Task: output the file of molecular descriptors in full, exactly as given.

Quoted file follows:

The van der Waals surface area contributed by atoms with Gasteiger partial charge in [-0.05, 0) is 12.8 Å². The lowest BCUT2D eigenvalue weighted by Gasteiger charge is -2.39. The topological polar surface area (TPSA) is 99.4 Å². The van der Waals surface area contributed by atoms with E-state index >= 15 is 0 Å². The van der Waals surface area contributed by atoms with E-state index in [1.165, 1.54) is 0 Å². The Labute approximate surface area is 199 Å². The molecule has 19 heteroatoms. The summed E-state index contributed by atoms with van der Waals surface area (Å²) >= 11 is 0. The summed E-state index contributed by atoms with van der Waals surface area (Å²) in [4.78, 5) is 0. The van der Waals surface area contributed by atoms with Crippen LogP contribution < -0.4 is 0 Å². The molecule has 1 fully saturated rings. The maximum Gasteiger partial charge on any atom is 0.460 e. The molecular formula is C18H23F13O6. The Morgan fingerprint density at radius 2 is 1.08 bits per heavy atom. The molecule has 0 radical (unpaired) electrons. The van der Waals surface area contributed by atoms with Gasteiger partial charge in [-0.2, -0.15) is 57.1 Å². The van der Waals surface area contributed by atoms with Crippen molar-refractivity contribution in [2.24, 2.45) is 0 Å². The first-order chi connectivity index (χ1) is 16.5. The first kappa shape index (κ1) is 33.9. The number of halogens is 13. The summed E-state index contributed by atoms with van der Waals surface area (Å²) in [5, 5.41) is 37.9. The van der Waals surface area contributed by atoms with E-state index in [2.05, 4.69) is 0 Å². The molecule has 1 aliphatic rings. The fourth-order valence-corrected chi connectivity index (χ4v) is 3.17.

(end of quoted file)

The van der Waals surface area contributed by atoms with Gasteiger partial charge in [-0.05, 0) is 12.8 Å². The lowest BCUT2D eigenvalue weighted by Gasteiger charge is -2.39. The topological polar surface area (TPSA) is 99.4 Å². The van der Waals surface area contributed by atoms with E-state index >= 15 is 0 Å². The van der Waals surface area contributed by atoms with E-state index in [1.165, 1.54) is 0 Å². The Labute approximate surface area is 199 Å². The molecule has 19 heteroatoms. The summed E-state index contributed by atoms with van der Waals surface area (Å²) >= 11 is 0. The summed E-state index contributed by atoms with van der Waals surface area (Å²) in [4.78, 5) is 0. The van der Waals surface area contributed by atoms with Crippen LogP contribution < -0.4 is 0 Å². The molecule has 1 fully saturated rings. The maximum Gasteiger partial charge on any atom is 0.460 e. The molecular formula is C18H23F13O6. The Morgan fingerprint density at radius 2 is 1.08 bits per heavy atom. The molecule has 0 radical (unpaired) electrons. The van der Waals surface area contributed by atoms with Gasteiger partial charge in [-0.2, -0.15) is 57.1 Å². The van der Waals surface area contributed by atoms with Crippen molar-refractivity contribution in [2.24, 2.45) is 0 Å². The first-order chi connectivity index (χ1) is 16.5. The first kappa shape index (κ1) is 33.9. The number of halogens is 13. The summed E-state index contributed by atoms with van der Waals surface area (Å²) in [5, 5.41) is 37.9. The van der Waals surface area contributed by atoms with E-state index in [2.05, 4.69) is 0 Å². The molecule has 1 aliphatic rings. The fourth-order valence-corrected chi connectivity index (χ4v) is 3.17.